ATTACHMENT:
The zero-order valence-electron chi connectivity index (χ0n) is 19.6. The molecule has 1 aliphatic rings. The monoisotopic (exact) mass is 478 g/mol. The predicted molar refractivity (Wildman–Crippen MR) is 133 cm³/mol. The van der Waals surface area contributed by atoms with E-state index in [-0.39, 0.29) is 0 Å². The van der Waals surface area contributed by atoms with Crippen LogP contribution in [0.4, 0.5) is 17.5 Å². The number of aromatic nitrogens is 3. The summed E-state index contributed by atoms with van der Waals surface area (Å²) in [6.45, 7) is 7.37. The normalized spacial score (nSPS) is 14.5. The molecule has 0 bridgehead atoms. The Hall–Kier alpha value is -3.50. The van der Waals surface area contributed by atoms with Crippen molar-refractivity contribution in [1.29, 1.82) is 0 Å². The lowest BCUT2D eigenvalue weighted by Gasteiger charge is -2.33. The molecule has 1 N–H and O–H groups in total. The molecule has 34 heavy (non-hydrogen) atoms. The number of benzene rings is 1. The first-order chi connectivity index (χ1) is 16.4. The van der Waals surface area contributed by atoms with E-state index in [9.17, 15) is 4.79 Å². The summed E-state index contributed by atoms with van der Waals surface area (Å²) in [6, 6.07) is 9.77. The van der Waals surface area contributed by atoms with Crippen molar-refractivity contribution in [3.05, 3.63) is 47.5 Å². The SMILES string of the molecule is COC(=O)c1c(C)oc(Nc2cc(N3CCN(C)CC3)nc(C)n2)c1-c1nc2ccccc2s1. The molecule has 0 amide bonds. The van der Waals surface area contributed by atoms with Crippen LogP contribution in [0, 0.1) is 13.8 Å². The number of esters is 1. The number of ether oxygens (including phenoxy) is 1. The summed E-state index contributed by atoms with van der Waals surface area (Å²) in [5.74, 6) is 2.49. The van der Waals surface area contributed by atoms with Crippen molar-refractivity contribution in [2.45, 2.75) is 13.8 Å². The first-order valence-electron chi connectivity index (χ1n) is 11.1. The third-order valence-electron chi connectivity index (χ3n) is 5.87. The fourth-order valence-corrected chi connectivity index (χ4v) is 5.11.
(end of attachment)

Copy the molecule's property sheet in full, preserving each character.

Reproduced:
The zero-order valence-electron chi connectivity index (χ0n) is 19.6. The molecule has 1 aliphatic rings. The monoisotopic (exact) mass is 478 g/mol. The predicted molar refractivity (Wildman–Crippen MR) is 133 cm³/mol. The van der Waals surface area contributed by atoms with E-state index in [-0.39, 0.29) is 0 Å². The van der Waals surface area contributed by atoms with Crippen LogP contribution in [0.4, 0.5) is 17.5 Å². The number of aromatic nitrogens is 3. The summed E-state index contributed by atoms with van der Waals surface area (Å²) in [6.45, 7) is 7.37. The normalized spacial score (nSPS) is 14.5. The molecule has 0 bridgehead atoms. The Hall–Kier alpha value is -3.50. The van der Waals surface area contributed by atoms with Crippen molar-refractivity contribution in [1.29, 1.82) is 0 Å². The lowest BCUT2D eigenvalue weighted by Gasteiger charge is -2.33. The molecule has 1 N–H and O–H groups in total. The molecule has 34 heavy (non-hydrogen) atoms. The number of benzene rings is 1. The first-order chi connectivity index (χ1) is 16.4. The van der Waals surface area contributed by atoms with E-state index in [9.17, 15) is 4.79 Å². The summed E-state index contributed by atoms with van der Waals surface area (Å²) in [6, 6.07) is 9.77. The van der Waals surface area contributed by atoms with Crippen molar-refractivity contribution in [3.05, 3.63) is 47.5 Å². The SMILES string of the molecule is COC(=O)c1c(C)oc(Nc2cc(N3CCN(C)CC3)nc(C)n2)c1-c1nc2ccccc2s1. The molecule has 0 amide bonds. The van der Waals surface area contributed by atoms with Crippen LogP contribution in [0, 0.1) is 13.8 Å². The number of esters is 1. The number of ether oxygens (including phenoxy) is 1. The summed E-state index contributed by atoms with van der Waals surface area (Å²) in [5.74, 6) is 2.49. The van der Waals surface area contributed by atoms with Crippen molar-refractivity contribution in [2.45, 2.75) is 13.8 Å². The first-order valence-electron chi connectivity index (χ1n) is 11.1. The third-order valence-electron chi connectivity index (χ3n) is 5.87. The fourth-order valence-corrected chi connectivity index (χ4v) is 5.11.